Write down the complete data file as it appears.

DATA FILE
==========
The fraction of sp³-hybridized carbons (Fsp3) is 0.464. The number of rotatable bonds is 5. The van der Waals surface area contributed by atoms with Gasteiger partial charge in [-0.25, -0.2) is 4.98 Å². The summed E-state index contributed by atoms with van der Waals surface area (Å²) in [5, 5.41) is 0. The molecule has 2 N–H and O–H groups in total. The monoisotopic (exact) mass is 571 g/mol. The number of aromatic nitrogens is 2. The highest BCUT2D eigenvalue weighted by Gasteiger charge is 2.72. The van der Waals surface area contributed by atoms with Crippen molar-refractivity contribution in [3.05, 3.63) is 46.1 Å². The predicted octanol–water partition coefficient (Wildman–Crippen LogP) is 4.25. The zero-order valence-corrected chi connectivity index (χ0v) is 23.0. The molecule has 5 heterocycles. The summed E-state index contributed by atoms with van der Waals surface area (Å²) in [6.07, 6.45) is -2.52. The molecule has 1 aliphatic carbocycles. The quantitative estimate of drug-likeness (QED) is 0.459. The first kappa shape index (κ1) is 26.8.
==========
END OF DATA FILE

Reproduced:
The fraction of sp³-hybridized carbons (Fsp3) is 0.464. The number of rotatable bonds is 5. The van der Waals surface area contributed by atoms with Gasteiger partial charge in [-0.25, -0.2) is 4.98 Å². The summed E-state index contributed by atoms with van der Waals surface area (Å²) in [5, 5.41) is 0. The molecule has 2 N–H and O–H groups in total. The monoisotopic (exact) mass is 571 g/mol. The number of aromatic nitrogens is 2. The highest BCUT2D eigenvalue weighted by Gasteiger charge is 2.72. The van der Waals surface area contributed by atoms with Crippen molar-refractivity contribution in [3.05, 3.63) is 46.1 Å². The predicted octanol–water partition coefficient (Wildman–Crippen LogP) is 4.25. The zero-order valence-corrected chi connectivity index (χ0v) is 23.0. The molecule has 5 heterocycles. The summed E-state index contributed by atoms with van der Waals surface area (Å²) in [6.07, 6.45) is -2.52. The molecule has 1 aliphatic carbocycles. The quantitative estimate of drug-likeness (QED) is 0.459. The first kappa shape index (κ1) is 26.8.